So, a word prediction program must learn the words that you want, and be able to find them quickly. One approach to honing vocabulary selection is to have vocabulary topics. This allows specialized vocabularies to be used when they are needed, and dismissed when they are not. Another approach, used by most word-prediction programs, is to track use frequency. Words that are used more are predicted with fewer letters typed.
KeyStrokes uses a fairly large vocabulary to begin with. My copy tells me that I have a bit over 90,000 words in the dictionary. The KeyStrokes word prediction algorithm, in addition to using frequency of use, also uses "recency of use" in deciding what words to present. If I've recently used the word "elephant" in a sentence, it's likely that I'll use elephant again, so it is more likely to be predicted than "elegance." As a result of this combination of approaches, KeyStrokes determines the current word with surprising accuracy and speed. In addition, it is quite good at predicting the next word as well.
Once the likely words have been selected by the program, they must be displayed to the user. There are two common strategies for this: alphabetical and frequency. Alphabetical display has the advantage of arranging words in an easy to identify sequence, but also often means that the desired word is several places down the list. In a frequency based list, the most probable words are listed first, with less likely words farther down the list. The choice of which approach is best is largely one of personal preference. In the case of KeyStrokes, the user can decide, in the program preferences, which approach is to be used.
In addition to the order of word presented, how the words are presented is a significant component of software design. Some programs, in order to provide maximum help, are very much "in your face." While this is very much a personal choice, I find that such programs interfere with the writing process. Some programs, in an effort to minimize distraction, are so unobtrusive as to be overlooked. If the program is never used, it will not be a good investment. KeyStrokes seems to provide a good balance of visibility and ignorability. It's always available and ready to help, but doesn't get in the way of your work.
Many years ago, shortly after the first on-screen keyboards arrived with the ability to select a letter just by "dwelling" over it, I spent some time going from manufacturer to manufacturer suggesting that, useful as this feature is, it would be improved if you could also select menu items, screen icons, and the like. (Once upon a time, this was a novel idea!) Somewhat later, DwellClick, a Windows program with that capability was developed at Washington State University.
Today, every developer of on-screen keyboards has a feature like this. The feature in KeyStrokes is called "Dwellix." Like all such programs, Dwellix allows the full vocabulary of button actions: right and left clicking, double-clicking, and dragging. Like many such programs, Dwellix allows the user to adjust the amount of time that a dwell must be maintained, and how large an area counts as "the same place." This last adjustment is made in pixels, without any graphical indication of how large a circle of 200 pixels might be. Having a circle around the cursor that changes size with the setting would be a nice enhancement for the next version.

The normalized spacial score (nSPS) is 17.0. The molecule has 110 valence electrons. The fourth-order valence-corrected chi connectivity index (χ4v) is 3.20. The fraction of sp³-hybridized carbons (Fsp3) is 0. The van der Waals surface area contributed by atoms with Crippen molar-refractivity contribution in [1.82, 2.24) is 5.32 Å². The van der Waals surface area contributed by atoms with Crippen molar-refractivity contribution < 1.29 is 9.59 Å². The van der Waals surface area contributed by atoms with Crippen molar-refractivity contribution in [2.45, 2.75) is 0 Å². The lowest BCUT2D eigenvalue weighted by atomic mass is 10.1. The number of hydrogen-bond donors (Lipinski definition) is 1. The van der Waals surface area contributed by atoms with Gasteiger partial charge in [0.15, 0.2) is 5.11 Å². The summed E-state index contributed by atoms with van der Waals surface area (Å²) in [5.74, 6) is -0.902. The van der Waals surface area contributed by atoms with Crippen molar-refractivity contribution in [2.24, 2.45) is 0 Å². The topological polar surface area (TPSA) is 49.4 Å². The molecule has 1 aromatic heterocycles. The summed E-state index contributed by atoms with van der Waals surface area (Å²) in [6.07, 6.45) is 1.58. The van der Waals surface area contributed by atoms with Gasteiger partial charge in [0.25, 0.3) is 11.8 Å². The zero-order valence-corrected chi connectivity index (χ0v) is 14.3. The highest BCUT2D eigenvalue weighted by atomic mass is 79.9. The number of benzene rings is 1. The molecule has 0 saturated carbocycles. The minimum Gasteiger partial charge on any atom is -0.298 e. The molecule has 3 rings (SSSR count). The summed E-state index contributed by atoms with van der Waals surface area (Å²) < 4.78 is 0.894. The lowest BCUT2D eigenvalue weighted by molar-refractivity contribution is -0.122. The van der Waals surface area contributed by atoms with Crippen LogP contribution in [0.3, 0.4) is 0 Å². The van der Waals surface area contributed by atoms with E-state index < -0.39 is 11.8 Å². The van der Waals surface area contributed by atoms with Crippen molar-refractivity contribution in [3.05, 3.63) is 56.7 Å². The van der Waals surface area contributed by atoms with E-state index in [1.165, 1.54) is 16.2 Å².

However, Dwellix goes beyond most dwell programs in allowing the user to decide which controls should be visible and active. You don't need a right click? Turn the control off! The user can also determine whether Dwellix is active only on the KeyStrokes keyboard, or everywhere.
Three Products in One
One of the interesting features of KeyStrokes is that it can be used as three different programs. It's possible to show just the keyboard, just the word prediction window, or just Dwellix, or any combination of the three. This high degree of tunability allows a single product to meet a wide range of needs. For areas where a computer is shared between users with differing needs, this might be very useful.
The Bottom Line
Assistive technology, to the extent possible, should provide support for the task that the user is trying to perform without interfering with the task. All engineering is done by trade-offs: adding capacity here removes capacity there. Finding the right balance can be very difficult.
KeyStrokes 3 was a tough act to follow. As a best-in-class product, it simply worked, and virtually never got on the way. KeyStrokes 4 adds an enormous degree of customization, to make a very good product even better. With this version, the user may select the keybaord arrangement that best fits his/her style, the word prediction features that are most useful, the degree of visibility that works best. The keyboard is visible without being garish, works smoothly everywhere I've been able to test it, and never seems to fight with the user.
The only trade-off that I've been able to find with this product is the trade of some of your money for the product. You could, if you chose, use the Keyboard Viewer of the OS X operating system as an on-screen keyboard. It works, just as your keyboard works. But, it doesn't have full functionality (no sticky keys, for example). For the person with no resources, one of the free-ware on-screen keyboards would be a better solution. But KeyStrokes adds many more features that are very useful to a person with a disability. This is, to me, still the best on-screen keyboard on any platform.
|Mac OS X|